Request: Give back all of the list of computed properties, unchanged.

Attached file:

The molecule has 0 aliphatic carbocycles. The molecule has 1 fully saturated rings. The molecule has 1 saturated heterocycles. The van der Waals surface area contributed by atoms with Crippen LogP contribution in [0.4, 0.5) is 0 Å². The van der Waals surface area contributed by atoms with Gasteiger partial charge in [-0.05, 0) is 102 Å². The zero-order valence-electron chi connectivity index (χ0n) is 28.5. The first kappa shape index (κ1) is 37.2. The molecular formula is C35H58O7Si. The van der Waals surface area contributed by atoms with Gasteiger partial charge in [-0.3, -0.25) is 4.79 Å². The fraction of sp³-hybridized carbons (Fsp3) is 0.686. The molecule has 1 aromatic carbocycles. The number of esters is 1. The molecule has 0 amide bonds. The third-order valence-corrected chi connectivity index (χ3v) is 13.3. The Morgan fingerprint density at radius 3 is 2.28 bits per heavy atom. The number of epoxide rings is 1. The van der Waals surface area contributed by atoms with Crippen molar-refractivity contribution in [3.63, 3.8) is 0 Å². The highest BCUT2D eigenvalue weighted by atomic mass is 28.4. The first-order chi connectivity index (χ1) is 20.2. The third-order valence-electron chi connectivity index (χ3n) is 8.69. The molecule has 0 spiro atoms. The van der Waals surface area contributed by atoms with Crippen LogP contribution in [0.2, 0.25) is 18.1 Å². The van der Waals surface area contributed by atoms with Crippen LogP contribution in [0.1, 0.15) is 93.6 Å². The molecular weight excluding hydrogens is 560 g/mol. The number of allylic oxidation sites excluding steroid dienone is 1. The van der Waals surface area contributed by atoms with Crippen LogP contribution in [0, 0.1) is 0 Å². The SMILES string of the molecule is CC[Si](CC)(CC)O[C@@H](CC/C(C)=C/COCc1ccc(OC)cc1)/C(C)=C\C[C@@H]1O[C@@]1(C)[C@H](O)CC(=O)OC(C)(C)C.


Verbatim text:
The molecule has 0 aliphatic carbocycles. The molecule has 1 fully saturated rings. The molecule has 1 saturated heterocycles. The van der Waals surface area contributed by atoms with Crippen LogP contribution in [0.4, 0.5) is 0 Å². The van der Waals surface area contributed by atoms with Gasteiger partial charge in [-0.05, 0) is 102 Å². The zero-order valence-electron chi connectivity index (χ0n) is 28.5. The first kappa shape index (κ1) is 37.2. The molecular formula is C35H58O7Si. The van der Waals surface area contributed by atoms with Gasteiger partial charge in [-0.3, -0.25) is 4.79 Å². The fraction of sp³-hybridized carbons (Fsp3) is 0.686. The molecule has 1 aromatic carbocycles. The number of esters is 1. The molecule has 0 amide bonds. The third-order valence-corrected chi connectivity index (χ3v) is 13.3. The Morgan fingerprint density at radius 3 is 2.28 bits per heavy atom. The number of epoxide rings is 1. The van der Waals surface area contributed by atoms with Crippen molar-refractivity contribution in [3.63, 3.8) is 0 Å². The highest BCUT2D eigenvalue weighted by atomic mass is 28.4. The first-order chi connectivity index (χ1) is 20.2. The third-order valence-electron chi connectivity index (χ3n) is 8.69. The molecule has 0 spiro atoms. The van der Waals surface area contributed by atoms with Crippen LogP contribution in [0.2, 0.25) is 18.1 Å². The van der Waals surface area contributed by atoms with Crippen LogP contribution in [0.1, 0.15) is 93.6 Å². The molecular weight excluding hydrogens is 560 g/mol. The number of allylic oxidation sites excluding steroid dienone is 1. The van der Waals surface area contributed by atoms with Crippen LogP contribution in [0, 0.1) is 0 Å². The SMILES string of the molecule is CC[Si](CC)(CC)O[C@@H](CC/C(C)=C/COCc1ccc(OC)cc1)/C(C)=C\C[C@@H]1O[C@@]1(C)[C@H](O)CC(=O)OC(C)(C)C.